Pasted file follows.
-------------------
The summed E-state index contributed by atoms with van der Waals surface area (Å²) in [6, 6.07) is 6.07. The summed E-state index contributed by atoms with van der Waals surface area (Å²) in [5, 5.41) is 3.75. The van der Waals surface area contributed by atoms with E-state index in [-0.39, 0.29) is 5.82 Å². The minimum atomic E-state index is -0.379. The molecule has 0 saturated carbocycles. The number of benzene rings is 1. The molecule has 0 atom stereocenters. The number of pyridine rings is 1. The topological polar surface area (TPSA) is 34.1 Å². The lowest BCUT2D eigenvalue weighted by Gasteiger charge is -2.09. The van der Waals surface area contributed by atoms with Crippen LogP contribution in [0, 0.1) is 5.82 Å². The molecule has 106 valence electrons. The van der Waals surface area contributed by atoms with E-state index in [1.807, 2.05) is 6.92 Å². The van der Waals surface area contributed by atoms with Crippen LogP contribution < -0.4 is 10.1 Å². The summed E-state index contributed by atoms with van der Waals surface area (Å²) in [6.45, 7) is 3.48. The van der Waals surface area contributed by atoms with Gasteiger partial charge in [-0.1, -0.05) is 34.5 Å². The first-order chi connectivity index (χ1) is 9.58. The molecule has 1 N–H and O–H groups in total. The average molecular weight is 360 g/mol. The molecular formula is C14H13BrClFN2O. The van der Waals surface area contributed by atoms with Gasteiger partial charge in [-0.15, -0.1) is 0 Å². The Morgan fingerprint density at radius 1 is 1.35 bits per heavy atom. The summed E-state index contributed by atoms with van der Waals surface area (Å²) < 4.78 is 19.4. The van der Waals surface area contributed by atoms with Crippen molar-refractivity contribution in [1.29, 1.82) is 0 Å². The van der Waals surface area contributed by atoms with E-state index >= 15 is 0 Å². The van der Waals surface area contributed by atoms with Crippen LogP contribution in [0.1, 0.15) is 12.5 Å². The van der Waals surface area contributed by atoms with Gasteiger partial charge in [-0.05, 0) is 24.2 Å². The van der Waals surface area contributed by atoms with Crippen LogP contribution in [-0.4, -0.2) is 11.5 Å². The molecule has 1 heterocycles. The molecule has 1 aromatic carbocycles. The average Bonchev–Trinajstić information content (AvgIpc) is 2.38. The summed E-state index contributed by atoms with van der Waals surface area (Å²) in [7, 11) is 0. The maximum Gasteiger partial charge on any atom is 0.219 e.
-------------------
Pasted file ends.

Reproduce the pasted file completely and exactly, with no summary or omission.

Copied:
The summed E-state index contributed by atoms with van der Waals surface area (Å²) in [6, 6.07) is 6.07. The summed E-state index contributed by atoms with van der Waals surface area (Å²) in [5, 5.41) is 3.75. The van der Waals surface area contributed by atoms with E-state index in [-0.39, 0.29) is 5.82 Å². The minimum atomic E-state index is -0.379. The molecule has 0 saturated carbocycles. The number of benzene rings is 1. The molecule has 0 atom stereocenters. The number of pyridine rings is 1. The topological polar surface area (TPSA) is 34.1 Å². The lowest BCUT2D eigenvalue weighted by Gasteiger charge is -2.09. The van der Waals surface area contributed by atoms with Crippen LogP contribution in [0, 0.1) is 5.82 Å². The molecule has 106 valence electrons. The van der Waals surface area contributed by atoms with E-state index in [1.807, 2.05) is 6.92 Å². The van der Waals surface area contributed by atoms with Crippen LogP contribution < -0.4 is 10.1 Å². The summed E-state index contributed by atoms with van der Waals surface area (Å²) in [6.45, 7) is 3.48. The van der Waals surface area contributed by atoms with Gasteiger partial charge in [-0.1, -0.05) is 34.5 Å². The first-order chi connectivity index (χ1) is 9.58. The molecule has 1 N–H and O–H groups in total. The average molecular weight is 360 g/mol. The molecular formula is C14H13BrClFN2O. The van der Waals surface area contributed by atoms with Gasteiger partial charge in [-0.15, -0.1) is 0 Å². The Morgan fingerprint density at radius 1 is 1.35 bits per heavy atom. The summed E-state index contributed by atoms with van der Waals surface area (Å²) < 4.78 is 19.4. The van der Waals surface area contributed by atoms with Crippen molar-refractivity contribution in [1.29, 1.82) is 0 Å². The van der Waals surface area contributed by atoms with E-state index >= 15 is 0 Å². The van der Waals surface area contributed by atoms with Crippen LogP contribution in [0.1, 0.15) is 12.5 Å². The van der Waals surface area contributed by atoms with Gasteiger partial charge in [-0.05, 0) is 24.2 Å². The van der Waals surface area contributed by atoms with Crippen LogP contribution in [-0.4, -0.2) is 11.5 Å². The molecule has 1 heterocycles. The molecule has 1 aromatic carbocycles. The average Bonchev–Trinajstić information content (AvgIpc) is 2.38. The summed E-state index contributed by atoms with van der Waals surface area (Å²) in [7, 11) is 0. The maximum Gasteiger partial charge on any atom is 0.219 e.